About Fabry Disease

Fabry disease is a potentially life-threatening, inherited, multi-systemic disorder caused by reduced or absent alpha-galactosidase A (α-GAL A) activity due to mutations in the GLA gene. Deficient α-GAL A activity results in accumulation of glycosphingolipid (particularly globotriaosylceramide, also known as GL-3) in lysosomes, leading to cellular and organ damage that affects the renal, cardiovascular, and cerebrovascular systems, as well as the reduction in life expectancy and quality of life.Footnote1

Just like the severity of symptoms vary from person to person, the same treatments do not work for everyone. Some patients still experience conditions such as nerve and abdominal pain, as well as left ventricular hypertrophy, which is when blood fails to efficiently pump in the heart’s left pumping chamber. Clinical studies such as the CARAT and PERIDOT studies are important in the search for potential future treatment options for patients with Fabry disease.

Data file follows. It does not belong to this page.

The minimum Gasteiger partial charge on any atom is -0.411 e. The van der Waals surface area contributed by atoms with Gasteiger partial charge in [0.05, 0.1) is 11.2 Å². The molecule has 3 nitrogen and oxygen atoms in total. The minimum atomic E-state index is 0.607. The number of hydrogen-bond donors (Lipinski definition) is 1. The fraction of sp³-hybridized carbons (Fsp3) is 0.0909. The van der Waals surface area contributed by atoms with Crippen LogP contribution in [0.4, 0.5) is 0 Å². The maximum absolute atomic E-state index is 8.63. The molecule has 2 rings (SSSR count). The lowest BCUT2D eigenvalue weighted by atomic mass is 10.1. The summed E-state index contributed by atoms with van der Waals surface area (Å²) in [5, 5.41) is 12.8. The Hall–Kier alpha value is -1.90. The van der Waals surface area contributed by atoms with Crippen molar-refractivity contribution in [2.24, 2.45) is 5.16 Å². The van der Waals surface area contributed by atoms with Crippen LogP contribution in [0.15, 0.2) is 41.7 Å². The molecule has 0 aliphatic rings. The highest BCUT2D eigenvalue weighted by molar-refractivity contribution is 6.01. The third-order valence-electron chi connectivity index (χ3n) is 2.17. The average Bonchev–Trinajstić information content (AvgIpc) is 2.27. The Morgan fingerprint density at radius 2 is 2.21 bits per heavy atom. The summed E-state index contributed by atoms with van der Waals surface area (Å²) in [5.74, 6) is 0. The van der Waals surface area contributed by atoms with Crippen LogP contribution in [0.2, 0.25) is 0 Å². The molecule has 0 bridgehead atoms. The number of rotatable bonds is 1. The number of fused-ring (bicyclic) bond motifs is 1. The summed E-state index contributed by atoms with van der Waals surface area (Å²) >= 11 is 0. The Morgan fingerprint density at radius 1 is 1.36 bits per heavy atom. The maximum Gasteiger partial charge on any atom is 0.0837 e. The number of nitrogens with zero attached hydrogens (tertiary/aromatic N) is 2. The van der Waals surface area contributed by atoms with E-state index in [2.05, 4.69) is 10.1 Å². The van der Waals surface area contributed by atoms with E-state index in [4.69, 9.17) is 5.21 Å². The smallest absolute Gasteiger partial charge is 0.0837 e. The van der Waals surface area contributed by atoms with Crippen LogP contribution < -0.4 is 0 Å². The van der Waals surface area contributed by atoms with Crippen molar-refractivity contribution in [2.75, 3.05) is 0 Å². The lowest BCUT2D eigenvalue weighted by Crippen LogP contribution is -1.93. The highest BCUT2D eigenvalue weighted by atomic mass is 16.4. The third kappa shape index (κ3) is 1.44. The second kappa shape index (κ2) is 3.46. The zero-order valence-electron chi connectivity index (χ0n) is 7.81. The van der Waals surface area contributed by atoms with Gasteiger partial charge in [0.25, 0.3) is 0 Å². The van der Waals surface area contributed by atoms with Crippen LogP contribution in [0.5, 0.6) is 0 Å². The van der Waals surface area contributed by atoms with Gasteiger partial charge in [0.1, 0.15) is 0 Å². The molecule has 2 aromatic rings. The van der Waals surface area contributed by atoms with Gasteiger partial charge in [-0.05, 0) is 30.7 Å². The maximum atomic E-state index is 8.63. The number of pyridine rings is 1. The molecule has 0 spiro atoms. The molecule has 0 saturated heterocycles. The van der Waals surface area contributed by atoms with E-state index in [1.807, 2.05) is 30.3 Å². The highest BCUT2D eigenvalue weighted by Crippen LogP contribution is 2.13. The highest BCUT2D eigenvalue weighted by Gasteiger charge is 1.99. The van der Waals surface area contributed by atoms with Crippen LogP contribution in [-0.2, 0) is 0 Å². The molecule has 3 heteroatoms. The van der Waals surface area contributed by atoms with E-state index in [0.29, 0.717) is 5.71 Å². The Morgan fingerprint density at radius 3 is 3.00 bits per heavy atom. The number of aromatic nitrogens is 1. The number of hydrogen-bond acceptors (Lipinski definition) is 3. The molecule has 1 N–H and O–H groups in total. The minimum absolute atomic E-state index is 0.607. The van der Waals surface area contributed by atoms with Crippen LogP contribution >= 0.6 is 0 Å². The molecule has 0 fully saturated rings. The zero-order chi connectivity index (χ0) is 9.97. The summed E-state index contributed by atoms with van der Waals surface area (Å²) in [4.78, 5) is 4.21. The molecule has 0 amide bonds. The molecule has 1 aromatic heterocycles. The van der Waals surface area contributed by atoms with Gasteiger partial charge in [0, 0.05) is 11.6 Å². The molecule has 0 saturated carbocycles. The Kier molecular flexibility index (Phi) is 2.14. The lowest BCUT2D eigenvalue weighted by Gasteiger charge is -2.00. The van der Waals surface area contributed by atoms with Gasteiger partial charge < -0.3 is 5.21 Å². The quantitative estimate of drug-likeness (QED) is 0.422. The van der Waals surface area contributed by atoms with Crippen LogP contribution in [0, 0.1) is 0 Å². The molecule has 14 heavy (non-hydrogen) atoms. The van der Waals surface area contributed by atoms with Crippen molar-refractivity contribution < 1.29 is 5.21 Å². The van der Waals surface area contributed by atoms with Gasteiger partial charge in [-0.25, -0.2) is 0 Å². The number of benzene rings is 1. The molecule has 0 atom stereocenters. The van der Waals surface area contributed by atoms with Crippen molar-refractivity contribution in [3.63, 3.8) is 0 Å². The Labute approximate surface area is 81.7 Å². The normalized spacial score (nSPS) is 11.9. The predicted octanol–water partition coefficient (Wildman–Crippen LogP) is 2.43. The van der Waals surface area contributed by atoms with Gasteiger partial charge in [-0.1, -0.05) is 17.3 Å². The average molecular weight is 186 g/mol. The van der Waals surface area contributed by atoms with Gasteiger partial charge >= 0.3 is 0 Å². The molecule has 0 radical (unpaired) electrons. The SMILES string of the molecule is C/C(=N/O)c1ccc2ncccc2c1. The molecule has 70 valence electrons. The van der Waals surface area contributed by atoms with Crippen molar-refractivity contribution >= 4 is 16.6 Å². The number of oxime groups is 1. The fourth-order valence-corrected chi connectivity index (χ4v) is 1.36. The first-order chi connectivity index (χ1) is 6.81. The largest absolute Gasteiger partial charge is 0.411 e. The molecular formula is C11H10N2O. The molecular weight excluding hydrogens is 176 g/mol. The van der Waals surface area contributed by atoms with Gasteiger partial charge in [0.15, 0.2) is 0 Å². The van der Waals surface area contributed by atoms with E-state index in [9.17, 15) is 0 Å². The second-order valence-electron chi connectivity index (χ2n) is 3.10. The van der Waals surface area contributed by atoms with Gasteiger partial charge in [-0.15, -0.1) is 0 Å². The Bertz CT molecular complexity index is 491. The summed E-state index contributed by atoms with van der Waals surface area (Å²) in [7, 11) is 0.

Participants in the CARAT and PERIDOT studies could also make a difference in the lives of others with Fabry disease. If you’re interested in joining the CARAT or PERIDOT studies, we invite you to answer some questions about yourself and see if you may prequalify.